Wine Regions in France21/06/2021
Billecart Salmon – The Wine Maker27/07/2021
Can you name the Wine Regions in England?
Although England may be relatively unknown for its wine production, it has in fact established a name for its self on the global winemaking scene with a selection of outstanding wine producers making themselves known.
Once a country that did not seem ideal for winemaking, thanks to new scientific developments, grape varieties, and a noticeable shift in climate, England wine production is now booming.
In this article, we’ll explore the wine regions in England and discover it’s most successful wines.
A beautiful part of the country, East Anglia has won many awards for its wine production. South-facing hills, low average rainfall, and higher average sunshine hours produce fantastic conditions for winemaking.
The soil in this region is loam (clay, silt, and sand), which is also ideal for growing plants. Norfolk and Suffolk make up this region and are known for producing Pinot Noir and Schönburger red wines, as well as Bacchus, Solaris, Reichensteinera, and Seyval Blanc white wines.
Stretching from Farnham to the white cliffs of Dover, South Facing Surrey consists of chalky soils that are identical to those found in the Champagne region of France.
In a good year, this region sees plenty of sunshine and is relatively sheltered making it perfect for growing cool-climate grapes & producing roughly a quarter of England’s wine. Making it one of the most well-known wine regions in England.
The wines produced in this region include; Pinot Noir, Pinot Meunier, Chardonnay, and Pinot Gris. Expect chalky wines, with a mineral character and bright acidity, similar to wines of Kent and Sussex.
Kent has a slightly warmer climate than the rest of the country making it a more viable region for growing grapes. The North Downs offer free-draining chalk and limestone soil which produces a chalky flavour in its wines.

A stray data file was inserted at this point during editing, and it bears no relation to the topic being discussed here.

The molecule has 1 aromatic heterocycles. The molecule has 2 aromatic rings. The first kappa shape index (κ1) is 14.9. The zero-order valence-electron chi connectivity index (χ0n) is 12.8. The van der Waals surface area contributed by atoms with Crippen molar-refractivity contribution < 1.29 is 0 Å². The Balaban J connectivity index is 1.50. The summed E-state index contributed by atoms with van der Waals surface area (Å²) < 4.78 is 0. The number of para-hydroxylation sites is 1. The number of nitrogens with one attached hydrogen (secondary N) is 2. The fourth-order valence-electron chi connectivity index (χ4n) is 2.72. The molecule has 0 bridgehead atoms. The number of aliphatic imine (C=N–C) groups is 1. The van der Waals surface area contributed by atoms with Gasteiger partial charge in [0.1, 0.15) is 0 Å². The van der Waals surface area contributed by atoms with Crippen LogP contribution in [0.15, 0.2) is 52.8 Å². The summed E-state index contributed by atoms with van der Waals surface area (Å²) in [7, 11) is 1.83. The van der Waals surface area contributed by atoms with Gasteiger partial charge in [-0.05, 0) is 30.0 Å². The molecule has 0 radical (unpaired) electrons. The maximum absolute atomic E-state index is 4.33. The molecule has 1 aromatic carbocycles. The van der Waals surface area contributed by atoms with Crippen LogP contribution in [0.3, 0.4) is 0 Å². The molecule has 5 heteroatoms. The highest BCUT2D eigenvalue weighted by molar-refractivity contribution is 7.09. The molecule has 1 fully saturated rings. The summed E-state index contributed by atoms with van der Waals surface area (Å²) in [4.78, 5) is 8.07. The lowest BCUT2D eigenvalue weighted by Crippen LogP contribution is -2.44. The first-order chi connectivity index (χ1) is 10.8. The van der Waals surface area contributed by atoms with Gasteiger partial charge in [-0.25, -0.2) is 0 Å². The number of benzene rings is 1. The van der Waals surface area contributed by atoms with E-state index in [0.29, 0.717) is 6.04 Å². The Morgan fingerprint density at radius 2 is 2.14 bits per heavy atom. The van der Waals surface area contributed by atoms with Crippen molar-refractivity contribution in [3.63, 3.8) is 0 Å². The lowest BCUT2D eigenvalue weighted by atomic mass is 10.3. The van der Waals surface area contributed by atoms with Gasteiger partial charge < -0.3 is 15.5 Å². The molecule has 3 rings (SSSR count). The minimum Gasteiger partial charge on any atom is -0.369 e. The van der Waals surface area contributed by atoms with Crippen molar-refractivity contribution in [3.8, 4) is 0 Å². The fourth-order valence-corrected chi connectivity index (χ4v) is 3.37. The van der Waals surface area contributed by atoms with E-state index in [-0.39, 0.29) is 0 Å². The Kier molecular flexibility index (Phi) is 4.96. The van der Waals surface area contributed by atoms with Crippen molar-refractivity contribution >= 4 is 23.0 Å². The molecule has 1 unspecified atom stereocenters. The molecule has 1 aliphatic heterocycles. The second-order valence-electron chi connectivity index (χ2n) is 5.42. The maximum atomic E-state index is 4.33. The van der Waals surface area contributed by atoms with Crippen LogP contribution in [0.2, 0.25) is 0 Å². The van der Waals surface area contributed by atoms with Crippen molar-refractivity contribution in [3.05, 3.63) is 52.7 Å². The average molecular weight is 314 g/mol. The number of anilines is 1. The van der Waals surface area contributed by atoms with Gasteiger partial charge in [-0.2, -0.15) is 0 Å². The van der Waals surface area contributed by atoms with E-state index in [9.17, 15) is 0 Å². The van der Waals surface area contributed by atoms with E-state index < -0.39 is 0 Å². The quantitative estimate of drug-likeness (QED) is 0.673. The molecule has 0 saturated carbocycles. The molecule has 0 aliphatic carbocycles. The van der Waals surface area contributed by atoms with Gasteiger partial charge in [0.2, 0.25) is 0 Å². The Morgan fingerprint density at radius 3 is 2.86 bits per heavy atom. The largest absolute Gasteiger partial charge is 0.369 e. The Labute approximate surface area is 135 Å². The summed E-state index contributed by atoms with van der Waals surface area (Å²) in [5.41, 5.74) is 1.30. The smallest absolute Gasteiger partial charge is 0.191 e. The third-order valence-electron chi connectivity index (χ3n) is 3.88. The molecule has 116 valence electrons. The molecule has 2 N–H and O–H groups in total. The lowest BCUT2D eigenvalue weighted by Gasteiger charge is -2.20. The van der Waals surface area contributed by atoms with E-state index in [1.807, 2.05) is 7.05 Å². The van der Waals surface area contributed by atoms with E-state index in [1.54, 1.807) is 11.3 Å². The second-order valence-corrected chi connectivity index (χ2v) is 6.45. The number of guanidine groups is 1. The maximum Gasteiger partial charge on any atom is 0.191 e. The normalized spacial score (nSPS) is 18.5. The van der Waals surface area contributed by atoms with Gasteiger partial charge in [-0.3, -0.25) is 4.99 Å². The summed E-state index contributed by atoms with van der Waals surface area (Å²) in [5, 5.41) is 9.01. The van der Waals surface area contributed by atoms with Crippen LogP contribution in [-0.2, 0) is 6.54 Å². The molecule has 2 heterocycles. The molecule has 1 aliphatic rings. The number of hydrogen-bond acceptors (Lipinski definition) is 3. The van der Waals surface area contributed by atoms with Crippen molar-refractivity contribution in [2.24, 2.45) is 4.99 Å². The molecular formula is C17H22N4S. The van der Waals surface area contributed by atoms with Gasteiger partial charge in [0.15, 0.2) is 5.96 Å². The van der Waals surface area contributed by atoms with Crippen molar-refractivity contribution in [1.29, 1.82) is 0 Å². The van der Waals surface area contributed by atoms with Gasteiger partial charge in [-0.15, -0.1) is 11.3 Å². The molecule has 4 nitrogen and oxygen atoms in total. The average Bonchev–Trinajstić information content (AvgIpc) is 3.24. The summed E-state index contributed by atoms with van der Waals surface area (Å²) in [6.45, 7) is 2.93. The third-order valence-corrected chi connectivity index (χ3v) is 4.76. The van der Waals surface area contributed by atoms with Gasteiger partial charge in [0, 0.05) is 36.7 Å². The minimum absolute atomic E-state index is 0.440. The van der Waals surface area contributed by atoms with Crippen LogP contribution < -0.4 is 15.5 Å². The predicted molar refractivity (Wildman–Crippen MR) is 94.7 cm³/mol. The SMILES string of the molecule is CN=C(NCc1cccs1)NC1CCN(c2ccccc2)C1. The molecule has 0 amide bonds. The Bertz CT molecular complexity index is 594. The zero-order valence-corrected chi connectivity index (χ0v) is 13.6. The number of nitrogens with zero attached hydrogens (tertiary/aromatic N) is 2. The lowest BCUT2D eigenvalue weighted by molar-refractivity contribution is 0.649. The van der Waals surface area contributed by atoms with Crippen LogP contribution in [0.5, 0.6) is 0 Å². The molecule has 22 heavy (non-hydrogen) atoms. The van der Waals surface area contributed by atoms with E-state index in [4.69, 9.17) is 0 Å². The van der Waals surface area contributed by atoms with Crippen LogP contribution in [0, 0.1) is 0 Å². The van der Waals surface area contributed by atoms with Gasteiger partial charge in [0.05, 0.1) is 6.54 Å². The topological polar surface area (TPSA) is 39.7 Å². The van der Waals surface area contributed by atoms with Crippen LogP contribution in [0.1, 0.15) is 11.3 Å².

The South-Facing slopes ensure that the vines receive ample sunlight throughout the day making for fantastic sparkling wines.
Kent wines include; Pinot Noir, Pinot Meunier, Ortega, Bacchus, and Chardonnay. These wines are often described as having a mineral nose and high acidity with notes of apples and pears.
Situated in central southern England, Hampshire is a very rural wine region in England. Most of Hampshires vineyards occupy the southeast of the country in the rolling hills of the South Downs.
These hills replicate the soils in the champagne region of France which are again chalky, making them ideal for coping with the heavy rainfall which is so common in the UK.
This region stays relatively cool allowing winemakers to produce sparkling wines such as Chardonnay and red wines including Pinot Noir and Pinot Meunier.
Located in the South-east of England, Sussex is known for its beautiful countryside landscapes and scenery. The warmest of the wine regions in England, this area sees much less rain than the rest of the country. This is not to say that winemakers don’t have to battle with the weather, it is still England.
The Soil here is identical to that in Champayne France and is the perfect base for growing grapes for sparkling wines.
The climate remains cool even though it sees a good level of sunshine. The wines include; Bacchus, Chardonnay, and Pinot Blanc white varieties, as well as Pinot Noir, Pinot Meunier reds.
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